An implementation must support 576-byte datagrams, which even with maximum-headers means more than 8 bytes of data in the datagram. To send datagrams with more than 8 bytes of data, IP fragmentation must put at least 8 bytes of data in at least one of the packets that represent the fragments of the datagram. Thus an implementation must support at least 8 bytes of data in a packet.

Putting this together, an implementation must support 60+60+8 byte packets.

When we send packets that are part of a TCP stream, they have a 20-byte IP header (plus options) and a 20-byte TCP header (plus options). That leaves a minimum of (60+60+8)-(20+20) bytes remaining for data and options. Hence this is the maximum we can safely assume an implementation's TCP MSS.

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The MSS doesn't include the header though (it's just the payload), and the 60 shows up twice –  Michael Mrozek Oct 23 '11 at 4:36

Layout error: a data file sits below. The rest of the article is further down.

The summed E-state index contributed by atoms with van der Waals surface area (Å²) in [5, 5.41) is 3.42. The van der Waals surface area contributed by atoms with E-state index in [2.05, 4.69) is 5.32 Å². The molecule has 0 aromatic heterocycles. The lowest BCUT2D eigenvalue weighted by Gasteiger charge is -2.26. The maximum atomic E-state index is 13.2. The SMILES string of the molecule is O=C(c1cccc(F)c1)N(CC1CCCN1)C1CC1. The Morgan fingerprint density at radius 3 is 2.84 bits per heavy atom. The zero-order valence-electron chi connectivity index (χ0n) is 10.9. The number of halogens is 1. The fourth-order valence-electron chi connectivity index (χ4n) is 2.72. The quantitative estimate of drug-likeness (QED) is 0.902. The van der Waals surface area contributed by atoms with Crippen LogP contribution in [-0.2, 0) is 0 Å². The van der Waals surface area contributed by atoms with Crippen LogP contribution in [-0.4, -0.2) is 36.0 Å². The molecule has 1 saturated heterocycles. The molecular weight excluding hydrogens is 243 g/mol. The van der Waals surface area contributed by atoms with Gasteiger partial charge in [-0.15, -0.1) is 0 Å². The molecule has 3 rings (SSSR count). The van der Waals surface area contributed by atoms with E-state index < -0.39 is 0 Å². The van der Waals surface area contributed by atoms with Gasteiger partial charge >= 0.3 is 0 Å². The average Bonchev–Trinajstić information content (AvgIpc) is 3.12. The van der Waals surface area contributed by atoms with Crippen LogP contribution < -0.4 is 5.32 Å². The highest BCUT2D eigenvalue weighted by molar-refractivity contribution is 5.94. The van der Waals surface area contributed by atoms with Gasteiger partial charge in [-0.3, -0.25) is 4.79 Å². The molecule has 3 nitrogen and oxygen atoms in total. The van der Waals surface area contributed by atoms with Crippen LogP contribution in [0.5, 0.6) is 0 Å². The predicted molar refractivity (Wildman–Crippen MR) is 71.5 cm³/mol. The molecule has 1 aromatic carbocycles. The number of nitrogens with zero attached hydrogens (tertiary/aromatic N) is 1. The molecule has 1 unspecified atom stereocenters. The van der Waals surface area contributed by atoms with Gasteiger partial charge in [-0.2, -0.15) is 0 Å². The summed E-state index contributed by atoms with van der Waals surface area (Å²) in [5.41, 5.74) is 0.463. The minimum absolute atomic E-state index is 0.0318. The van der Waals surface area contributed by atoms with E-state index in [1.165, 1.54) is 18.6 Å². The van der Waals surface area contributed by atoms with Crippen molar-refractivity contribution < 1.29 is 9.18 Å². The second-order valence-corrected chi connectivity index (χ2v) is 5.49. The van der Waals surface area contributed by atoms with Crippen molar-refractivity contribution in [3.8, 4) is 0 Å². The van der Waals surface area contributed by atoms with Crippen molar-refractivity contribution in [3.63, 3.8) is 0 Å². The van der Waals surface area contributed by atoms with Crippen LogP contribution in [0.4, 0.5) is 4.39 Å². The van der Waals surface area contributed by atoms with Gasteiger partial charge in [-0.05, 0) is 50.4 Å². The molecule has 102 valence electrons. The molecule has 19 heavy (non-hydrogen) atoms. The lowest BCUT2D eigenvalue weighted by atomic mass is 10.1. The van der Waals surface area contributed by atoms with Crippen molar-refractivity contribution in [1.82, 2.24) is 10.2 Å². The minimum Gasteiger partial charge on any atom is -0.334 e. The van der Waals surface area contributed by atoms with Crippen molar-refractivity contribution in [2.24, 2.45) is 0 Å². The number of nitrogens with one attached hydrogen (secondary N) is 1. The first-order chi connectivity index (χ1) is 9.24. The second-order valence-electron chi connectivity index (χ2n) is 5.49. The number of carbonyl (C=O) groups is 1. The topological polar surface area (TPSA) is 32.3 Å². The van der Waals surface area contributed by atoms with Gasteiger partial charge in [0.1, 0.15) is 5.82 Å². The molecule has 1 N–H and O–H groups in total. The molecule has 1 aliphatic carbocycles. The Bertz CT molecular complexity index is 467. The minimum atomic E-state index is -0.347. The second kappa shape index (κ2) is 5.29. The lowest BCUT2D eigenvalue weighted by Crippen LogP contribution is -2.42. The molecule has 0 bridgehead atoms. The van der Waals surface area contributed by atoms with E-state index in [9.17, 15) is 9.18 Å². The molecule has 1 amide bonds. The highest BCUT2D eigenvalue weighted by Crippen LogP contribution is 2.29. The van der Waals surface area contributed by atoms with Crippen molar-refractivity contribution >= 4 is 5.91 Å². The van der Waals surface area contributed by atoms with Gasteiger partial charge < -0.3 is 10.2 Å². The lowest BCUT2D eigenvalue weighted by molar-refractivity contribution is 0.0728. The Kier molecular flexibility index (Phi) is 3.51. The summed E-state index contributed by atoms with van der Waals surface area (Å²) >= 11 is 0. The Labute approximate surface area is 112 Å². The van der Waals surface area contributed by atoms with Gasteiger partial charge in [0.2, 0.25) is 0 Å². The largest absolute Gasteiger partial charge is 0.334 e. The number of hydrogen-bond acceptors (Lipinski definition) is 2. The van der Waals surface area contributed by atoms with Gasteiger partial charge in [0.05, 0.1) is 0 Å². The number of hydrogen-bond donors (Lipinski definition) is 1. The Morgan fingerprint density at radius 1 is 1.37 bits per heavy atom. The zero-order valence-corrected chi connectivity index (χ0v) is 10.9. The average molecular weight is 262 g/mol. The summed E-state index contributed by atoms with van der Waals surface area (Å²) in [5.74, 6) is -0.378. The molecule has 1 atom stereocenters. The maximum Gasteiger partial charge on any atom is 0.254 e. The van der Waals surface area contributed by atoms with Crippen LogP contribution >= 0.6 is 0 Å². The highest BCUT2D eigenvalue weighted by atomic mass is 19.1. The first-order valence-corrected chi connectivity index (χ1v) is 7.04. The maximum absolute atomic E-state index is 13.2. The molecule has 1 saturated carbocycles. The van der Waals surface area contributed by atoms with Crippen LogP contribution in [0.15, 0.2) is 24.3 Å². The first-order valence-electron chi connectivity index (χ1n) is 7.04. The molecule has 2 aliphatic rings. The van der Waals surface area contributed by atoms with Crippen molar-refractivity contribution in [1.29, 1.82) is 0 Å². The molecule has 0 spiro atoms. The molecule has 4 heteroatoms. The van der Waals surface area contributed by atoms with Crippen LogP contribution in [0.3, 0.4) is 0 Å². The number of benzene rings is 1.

An implementation must be able to support a packet with a maximum-sized header, but we are not sending a maximum-sized header. The difference between the maximum and what we actually send is therefore available for data and should be added to the MSS. –  David Schwartz Oct 23 '11 at 4:43
    
OK, so you've explained the 8 bytes. I don't know what you mean by "TCP/IP" header. I know of an IP header and a TCP one. And, as Michael pointed out 60 shows up twice. And the RFC only discusses the "effective MSS" and not a minimal one. –  Mircea Gherzan Oct 23 '11 at 20:49
    
60 shows up twice, once for the IP header and once for the TCP header. –  David Schwartz Oct 23 '11 at 21:11
    
68 is just about fragmentation. "60 + 60 + 8" might get fragmented, so why care about fragmentation then? Even "68 + 20" might get fragmented. And why "must" the other side "accept" "60 + 60 + 8"? "Accept" as in "without fragmentation"? Bottom line: why am I not allowed to send "20 + 20" + 10 bytes of data? –  Mircea Gherzan Oct 23 '11 at 22:28